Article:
Josh, indeed.  He hardly locates his new office's bathroom before he prepares for another job - including the current one in which he had promised  to serve for a full term.

But as he was asked by a Muslim in the audience why he chose to negatively characterize a former opponent as a Muslim,  (which, by the way he wasn't except  that he was dark-skinned) Josh could cnly ramble about why he wanted to stop radical Muslims from brutally harming their women.

Folks, the  Republicans allowed with open arms this foolish candidate to happen, so it's their problem now.  There was a time when they could boast of senators  Bill Saxbe, George Voinovich, and two Tafts who were family to the latest Bob Taft.   Not that I could always agree with them.   But Josh Mandel vanishes in their senatorial presence.

Frankly, Josh, I don't think you prepped nearly enough over the years for this job.  At your age, you still have plenty of time to prep for another one.  And  as an avowed advocate of the middle class, where would you be today without the $20 million from  the big right-wing oil, energy  and corporate power brokers?  If you should win,  they'll be expecting a huge return on their investment, don't you think?   Finally, Josh, for the big dollars, you da man!

Hey, the entire campaign is out of context

It happens quite often these days.  Every time Mitt Romney is criticized for saying something that clearly isn't true,  one of his cup-bearers steps up to declare that his comments were taken out of context.  But from where I come from - given  candidate Mitt vs. a previous Mitt on so many issues -   Mitt has taken his entire campaign out of context.  I would say that about Paul Ryan, too, but don't get me started.

(Remember the "new Nixon" vs. the "old Nixon"?   I do.  Nothing changed)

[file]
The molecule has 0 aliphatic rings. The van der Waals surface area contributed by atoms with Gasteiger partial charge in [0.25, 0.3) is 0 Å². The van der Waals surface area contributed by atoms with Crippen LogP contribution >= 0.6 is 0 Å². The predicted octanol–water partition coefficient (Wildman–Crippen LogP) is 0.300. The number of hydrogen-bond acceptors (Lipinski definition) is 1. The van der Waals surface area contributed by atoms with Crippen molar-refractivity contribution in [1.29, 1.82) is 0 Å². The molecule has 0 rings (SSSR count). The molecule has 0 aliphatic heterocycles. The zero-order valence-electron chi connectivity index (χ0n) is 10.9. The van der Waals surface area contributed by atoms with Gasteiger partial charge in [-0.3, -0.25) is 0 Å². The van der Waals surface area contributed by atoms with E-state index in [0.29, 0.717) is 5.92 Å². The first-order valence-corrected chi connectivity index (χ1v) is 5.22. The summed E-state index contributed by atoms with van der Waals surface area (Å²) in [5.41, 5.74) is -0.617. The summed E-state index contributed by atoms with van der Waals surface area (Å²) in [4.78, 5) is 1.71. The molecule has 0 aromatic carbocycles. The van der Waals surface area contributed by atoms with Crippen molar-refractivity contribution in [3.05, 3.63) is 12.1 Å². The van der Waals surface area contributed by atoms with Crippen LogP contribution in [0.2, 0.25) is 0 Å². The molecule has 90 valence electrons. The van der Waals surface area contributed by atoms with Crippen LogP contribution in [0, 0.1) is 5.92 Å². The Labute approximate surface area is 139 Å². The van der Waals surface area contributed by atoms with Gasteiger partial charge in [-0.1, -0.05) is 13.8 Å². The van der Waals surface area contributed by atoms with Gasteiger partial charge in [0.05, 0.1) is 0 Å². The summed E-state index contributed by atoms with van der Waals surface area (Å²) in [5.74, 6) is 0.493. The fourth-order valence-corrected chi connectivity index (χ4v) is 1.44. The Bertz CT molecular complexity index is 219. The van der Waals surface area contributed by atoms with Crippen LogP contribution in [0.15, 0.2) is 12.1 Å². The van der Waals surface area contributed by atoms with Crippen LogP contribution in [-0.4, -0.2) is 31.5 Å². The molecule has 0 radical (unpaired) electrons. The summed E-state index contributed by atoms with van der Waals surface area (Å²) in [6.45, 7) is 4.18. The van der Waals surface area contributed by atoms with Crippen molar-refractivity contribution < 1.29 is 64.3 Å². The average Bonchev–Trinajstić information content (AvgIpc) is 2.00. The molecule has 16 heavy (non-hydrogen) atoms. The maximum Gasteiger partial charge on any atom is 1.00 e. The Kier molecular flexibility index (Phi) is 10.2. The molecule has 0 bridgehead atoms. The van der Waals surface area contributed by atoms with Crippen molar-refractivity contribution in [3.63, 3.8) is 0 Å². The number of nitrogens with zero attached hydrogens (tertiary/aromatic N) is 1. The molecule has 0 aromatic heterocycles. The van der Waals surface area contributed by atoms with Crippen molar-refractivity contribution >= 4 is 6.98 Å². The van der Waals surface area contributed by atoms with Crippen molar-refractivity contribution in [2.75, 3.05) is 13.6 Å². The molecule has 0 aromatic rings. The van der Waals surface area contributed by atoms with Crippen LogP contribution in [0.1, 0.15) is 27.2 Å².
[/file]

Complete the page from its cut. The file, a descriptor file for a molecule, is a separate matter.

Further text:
Sunday, October 14, 2012

Robart to Mitt: You electrified me

Beacon Journal Columnist Bob Dyer's paean to Mitt Romney on Sunday cast  the candidate as a guy who pays his bills - and President Obama as a cheapskate. It  also offered Cuyahoga Falls  Republican Mayor Don Robart  an opportunity to crow over his third choice (Romney)  for the GOP ticket, (after Santorum and Gingrich).   Dyer's Romney-Obama contrast was drawn from the candidates'  visits to the Akron area in which Mitt's campaign picked up the costs but the Obama campaign didn't.

For  his $7,050 tab,  Romney was rewarded with this praise from the mayor via Dyer:
"I think it's self-evident.  [It tells you] who is accountable for their deeds  who isn't, who's accountable   for their  actions and who keeps blaming everybody else."  Oh?  As in this historic self-evident  non-sequitur  from Mitt: "The economy is getting better but Obama made it worse."?  The mayor  said Mitt's visit was"just electric."  
But I should not be so harsh on the mayor, whose hometown we once shared for nearly a quarter-century.  We've  watched  a once moderate operative settle comfortably into the farthest reaches of the Republican Right (Tea Party) on his politically fail-safe suburban island.  It's a small field compared to Akron,  but, look, it does provide a living for the mayor and joy for the Summit County GOP brass,  including Republican Chairman Alex Arshinkoff.

But before I get out of the way, I would mention to Dyer:

"Bob, anybody who reads my stuff would have no problem identifying the candidate I'm voting for.  Would you allow us one guess as to your choice?

Meantime, did I hear the mayor say,  "I am  Don Robart and I approve Dyer's message."?

Saturday, October 13, 2012

Ryan hardly qualifies for the depth chart

Now that I think of it, watching Paul Ryan dance through his "debate" with Joe Biden with more than a dozen fact-challenged comments, it seems obvious that CEO Mitt Romney has an awfully thin depth chart.

Friday, October 12, 2012

Mitt spins health care; Josh visits us with robo-calls

When Mitt Romney dismissed the problems of those without health insurance by saying they can always call an ambulance to take them to an emergency room, it made  one wonder how far he has strayed from the struggles common to many Americans.

We got more evidence of that hollowness from his remarks to the Columbus Dispatch that people don't die from a lack of health insurance.  Would that this be true.  Indeed, as Talking Points Memo has noted, there have been several authoritative  studies that debunk Romney's cold-turkey opinion.

Let me refer to the 2009 study by the Harvard Medical School and Cambridge Health Alliance that said as many as 44,789 Americans die each year because they have no health insurance.  Furthermore, it  reported, "that alternative measures of access to medical care for the uninsured, such as community health centers, do not provide the protection of private health insurance."